DCS and the Immune System
The link between DCS and the immune system still isn’t well understood in diving medicine; although numerous scientific studies have shown that a link probably exists.
Bubbles during DCS and the immune system
Dive medicine research has shown that decompression-related bubbles formed within the body on ascent will trigger an immune system response. For this reason, immune-suppressant drugs are often administered during hyperbaric treatment for decompression sickness.
The immune response
The immune system reacts to bubbles as it would to any foreign body; such as a virus or bacteria. That reaction is as follows:
When bubbles occur in the body they will attract blood proteins, as those proteins make contact with bubbles they change in molecular shape and solubility (denaturation).
The immune system attacks DCS bubbles
The denatured protein is recognized by the body and the body diverts white blood cells to ‘attack’ the bubble, whilst also releasing histamines to dilate blood vessels in the area (local inflammation) that aids the travel of the white blood cells to where they are needed.
The release of histamine also causes the surrounding blood vessel lining to become sticky so that white blood cells surrounding the bubble will ‘stick’ in place and trap the bubble. This process is known as margination.
The process of margination also causes cells in the blood vessel wall (endothelium cells) to separate and allow fluids, white blood cells and the bubble/s to leave the bloodstream and enter the surrounding tissues. This not only thickens the blood, but a sufficient loss of fluid from the bloodstream into the tissues can cause shock.
The immune system clots around DCS bubbles
The separation of endothelium cells causes an additional reaction in the body; as it triggers a release of platelets into the area. These platelets combine with collagen to form a clot in the tissue around the bubble. Platelets also release serotonin which counters the effect of histamine and constricts blood flow to the area.
When the bubble is sufficiently large, this process is intense and noticeable in the body; where the swelling and inflammation cause pain or limit local body function; or changes in blood chemistry cause rash or illness. If significantly intense, they become symptoms of decompression sickness.
Micro-bubbles also cause an immune response
However, if the bubbles are small in size, this immune response may be sufficiently insignificant; so as to remain symptomatically unnoticeable to the victim. But if the occurrence of micro-bubbles is, nonetheless, high in frequency, then there may be widespread low-intensity immune reactions throughout the body. A sub-clinical reaction, but a reaction that does have an impact on the individual.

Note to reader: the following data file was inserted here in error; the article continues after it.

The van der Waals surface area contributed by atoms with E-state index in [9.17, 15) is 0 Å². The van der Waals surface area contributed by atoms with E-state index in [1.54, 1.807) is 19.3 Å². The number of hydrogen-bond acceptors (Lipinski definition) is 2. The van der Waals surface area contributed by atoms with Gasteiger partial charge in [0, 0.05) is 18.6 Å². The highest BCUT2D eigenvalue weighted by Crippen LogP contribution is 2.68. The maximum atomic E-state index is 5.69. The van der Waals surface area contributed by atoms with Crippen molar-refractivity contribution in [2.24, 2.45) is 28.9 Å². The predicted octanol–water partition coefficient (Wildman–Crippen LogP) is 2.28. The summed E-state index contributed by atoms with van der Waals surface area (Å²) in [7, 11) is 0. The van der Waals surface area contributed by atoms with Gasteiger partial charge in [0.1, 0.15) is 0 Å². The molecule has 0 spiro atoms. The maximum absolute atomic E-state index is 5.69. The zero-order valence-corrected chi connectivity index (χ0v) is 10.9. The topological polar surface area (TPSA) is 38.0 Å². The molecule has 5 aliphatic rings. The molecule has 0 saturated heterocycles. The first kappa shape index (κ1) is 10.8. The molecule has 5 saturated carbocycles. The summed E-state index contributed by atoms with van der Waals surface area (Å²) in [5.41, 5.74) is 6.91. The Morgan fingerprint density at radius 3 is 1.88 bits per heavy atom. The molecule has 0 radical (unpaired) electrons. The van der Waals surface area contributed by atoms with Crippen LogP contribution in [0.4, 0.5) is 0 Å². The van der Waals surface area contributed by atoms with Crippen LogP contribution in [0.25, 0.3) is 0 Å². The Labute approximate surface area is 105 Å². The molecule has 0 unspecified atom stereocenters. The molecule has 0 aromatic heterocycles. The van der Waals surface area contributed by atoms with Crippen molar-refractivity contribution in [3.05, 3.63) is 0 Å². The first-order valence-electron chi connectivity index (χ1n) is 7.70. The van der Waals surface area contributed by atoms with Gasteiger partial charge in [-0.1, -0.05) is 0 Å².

That impact may present general fatigue, weariness, sleepiness, reduced vitality, decreased energy or just a sense of being under par physically or mentally. Those symptoms are commonly known as decompression stress or sub-clinical DCS.
Further reading on DCS and the immune system
The Complement System and Diving‘ by Dr. Ernest Campbell
In vitro activation of human complement by nitrogen bubbles. Shastri KA, Logue GL, Lundgren CE. Undersea Biomed Res. 1991 May;18(3):157-65.
Variability over time of complement activation induced by air bubbles in human and rabbit sera. Bergh K, Hjelde A, Iversen OJ, Brubakk AO. J Appl Physiol. 1993 Apr;74(4):1811-5.
Relation between complement activation and susceptibility to decompression sickness. Ward CA, McCullough D, Fraser WD. J Appl Physiol. 1987 Mar;62(3):1160-6.
Diving decompression fails to activate complement. Shastri KA, Logue GL, Lundgren CE, Logue CJ, Suggs DF. Undersea Hyperb Med. 1997 Jun;24(2):51-7.
Complement activation involvement in decompression sickness of rabbits. Ward CA, McCullough D, Yee D, Stanga D, Fraser WD. Undersea Biomed Res. 1990 Jan;17(1):51-66.
Complement system response to decompression. Pekna M, Ersson A. Undersea Hyperb Med. 1996 Mar;23(1):31-4.
Complement levels and exposure in the hypobaric chamber. Brook WH, Secombe J, Seychell D. Aviat Space Environ Med. 1995 May;66(5):415-7.
Complement activation in divers after repeated air/heliox dives and its possible relevance to DCS. Hjelde A, Bergh K, Brubakk AO, Iversen OJ. J Appl Physiol. 1995 Mar;78(3):1140-4.
Effect of decompression on the complement system. Katuntsev VP, Kozlov LV, Shcherbakova MA, Ageev VP, Sizoi MN. Aviakosm Ekolog Med. 1993 May-Jun;27(3):22-8. Russian.
Complement activation during saturation diving. Stevens DM, Gartner SL, Pearson RR, Flynn ET, Mink RB, Robinson DH, Dutka AJ. Undersea Hyperb Med. 1993 Dec;20(4):279-88.
Venous gas emboli and complement activation after deep repetitive air diving. Zhang J, Fife CE, Currie MS, Moon RE, Piantadosi CA, Vann RD. Undersea Biomed Res. 1991 Jul;18(4):293-302.
Activation of complement and neutrophils increases vascular permeability during air embolism. Huang KL, Lin YC. Aviat Space Environ Med. 1997 Apr;68(4):300-5.
About The Author
Andy Davis is a RAID, PADI TecRec, ANDI, BSAC, and SSI-qualified independent technical diving instructor who specializes in teaching sidemount, trimix, and advanced wreck diving courses.
Currently residing in Subic Bay, Philippines; he has amassed more than 10,000 open-circuit and CCR dives over three decades of challenging diving across the globe.
Andy has published numerous diving magazine articles and designed advanced certification courses for several dive training agencies, He regularly tests and reviews new dive gear for scuba equipment manufacturers. Andy is currently writing a series of advanced diving books and creating a range of tech diving clothing and accessories.
Prior to becoming a professional technical diving educator in 2006, Andy was a commissioned officer in the Royal Air Force and has served in Iraq, Afghanistan, Belize, and Cyprus.
Originally posted 2018-03-07 23:56:22.